Figure 3. The (a) calculated and (b) published20 liquidus projections for Al-Si-Zn.
Click here to enlarge image

The second category involves ternary systems that have not been fully thermodynamically assessed and in which an A-B-C ternary solid solution phase may form. This will occur when there is solid miscibility among all of the binary subsets. However, in this category there is still no intermetallic or intermediate phases in any of the subsets. Shown in Figure 4 are the calculated and experimental liquidus projections for Bi-Pb-Sn, for which this case applies. There is close agreement between the two methods for this situation.

Figure 4. The (a) calculated and (b) published21 liquidus projections for Bi-Pb-Sn.
Click here to enlarge image

Finally, there is the case of ternary systems composed of binary subsets that contain a range of intermetallic compounds and/or intermediate phases, as well as possible ternary solubility interactions, and which lack a ternary assessment. In this category, there can be varying levels of complexity. For example, in addition to an A-B-C ternary solid solution, there may exist the possibility for an (A,C)xBy compound of fixed stoichiometry, in which there is preferential substitution for a binary element on one of the sublattices by the third element. There can also be more complex intermetallic compounds with significant variation in stoichiometry. Finally, there may be interstitial ternary phases formed, in which the third element resides in what may be ordinarily empty octahedral or tetrahedral holes between the close packed atoms of the other two elements. Generally, the more complex the binaries, the potentially less accurate the phase equilibria calculations in the absence of a ternary assessment. Figure 5 depicts this on the Cu-Sb-Sn system, for which the agreement is poor.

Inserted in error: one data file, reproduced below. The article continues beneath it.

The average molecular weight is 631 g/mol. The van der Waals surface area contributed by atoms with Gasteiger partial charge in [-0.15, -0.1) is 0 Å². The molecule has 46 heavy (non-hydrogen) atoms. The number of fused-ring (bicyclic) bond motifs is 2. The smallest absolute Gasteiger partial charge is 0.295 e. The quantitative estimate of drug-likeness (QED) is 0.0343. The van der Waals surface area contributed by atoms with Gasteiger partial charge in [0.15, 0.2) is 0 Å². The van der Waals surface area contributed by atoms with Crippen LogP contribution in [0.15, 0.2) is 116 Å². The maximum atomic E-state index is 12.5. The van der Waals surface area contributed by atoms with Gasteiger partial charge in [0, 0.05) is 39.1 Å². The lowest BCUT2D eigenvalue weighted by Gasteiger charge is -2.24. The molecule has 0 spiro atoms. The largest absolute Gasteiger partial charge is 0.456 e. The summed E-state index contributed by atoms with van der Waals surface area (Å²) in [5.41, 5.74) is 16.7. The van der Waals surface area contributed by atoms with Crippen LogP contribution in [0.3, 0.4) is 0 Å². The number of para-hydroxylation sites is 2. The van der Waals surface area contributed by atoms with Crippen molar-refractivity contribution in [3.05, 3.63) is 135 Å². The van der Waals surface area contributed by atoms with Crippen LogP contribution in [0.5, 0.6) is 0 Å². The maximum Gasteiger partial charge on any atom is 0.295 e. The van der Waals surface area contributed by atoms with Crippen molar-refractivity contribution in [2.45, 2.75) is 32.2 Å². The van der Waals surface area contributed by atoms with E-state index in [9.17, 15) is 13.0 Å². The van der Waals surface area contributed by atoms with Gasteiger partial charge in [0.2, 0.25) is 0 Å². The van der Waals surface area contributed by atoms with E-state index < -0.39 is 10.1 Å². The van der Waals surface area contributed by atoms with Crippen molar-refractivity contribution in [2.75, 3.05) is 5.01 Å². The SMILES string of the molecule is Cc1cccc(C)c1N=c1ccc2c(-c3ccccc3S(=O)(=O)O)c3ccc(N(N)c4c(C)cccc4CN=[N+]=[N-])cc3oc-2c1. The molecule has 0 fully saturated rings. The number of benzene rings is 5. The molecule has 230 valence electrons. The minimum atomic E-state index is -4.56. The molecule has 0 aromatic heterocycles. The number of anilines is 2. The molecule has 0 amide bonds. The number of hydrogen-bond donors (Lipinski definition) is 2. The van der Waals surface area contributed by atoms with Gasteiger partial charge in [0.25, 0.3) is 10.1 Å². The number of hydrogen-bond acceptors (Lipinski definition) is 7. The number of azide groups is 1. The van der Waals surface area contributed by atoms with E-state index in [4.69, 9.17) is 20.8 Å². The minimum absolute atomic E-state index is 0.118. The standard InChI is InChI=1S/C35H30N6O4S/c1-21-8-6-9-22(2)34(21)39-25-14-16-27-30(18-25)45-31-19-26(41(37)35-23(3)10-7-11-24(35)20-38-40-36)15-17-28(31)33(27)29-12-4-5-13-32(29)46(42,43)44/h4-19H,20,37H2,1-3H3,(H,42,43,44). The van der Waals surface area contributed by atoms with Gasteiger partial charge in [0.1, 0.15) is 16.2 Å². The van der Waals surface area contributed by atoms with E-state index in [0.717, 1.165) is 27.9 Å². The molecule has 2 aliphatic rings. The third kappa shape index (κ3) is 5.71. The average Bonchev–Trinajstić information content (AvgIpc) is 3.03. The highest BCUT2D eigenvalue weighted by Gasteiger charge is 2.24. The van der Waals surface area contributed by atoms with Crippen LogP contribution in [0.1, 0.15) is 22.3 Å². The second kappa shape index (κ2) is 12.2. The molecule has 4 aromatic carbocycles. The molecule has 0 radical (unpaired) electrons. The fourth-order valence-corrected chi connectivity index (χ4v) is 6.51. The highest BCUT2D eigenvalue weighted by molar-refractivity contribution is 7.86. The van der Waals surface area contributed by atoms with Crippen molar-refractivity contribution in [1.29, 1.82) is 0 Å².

The CALPHAD method is a useful tool for obtaining reliable phase equilibria predictions on simple to moderately complex solder alloys. However, it is important to realize its limitations when applied to more complicated systems, in which there may be unknown interactions. Fortunately, experimental validation of phase boundaries is easily achieved with differential scanning calorimetry (DSC) or differential thermal analysis (DTA). In any case, a computational/experimental procedure is the only reasonable approach for studying the enormous number of unexplored lead-free solder systems for possible use in the power die attach application, which has been relatively ignored in the literature. The advantage of CALPHAD is that these systems can be screened for further study based on their melting behavior in a much more timely manner than by experiment alone.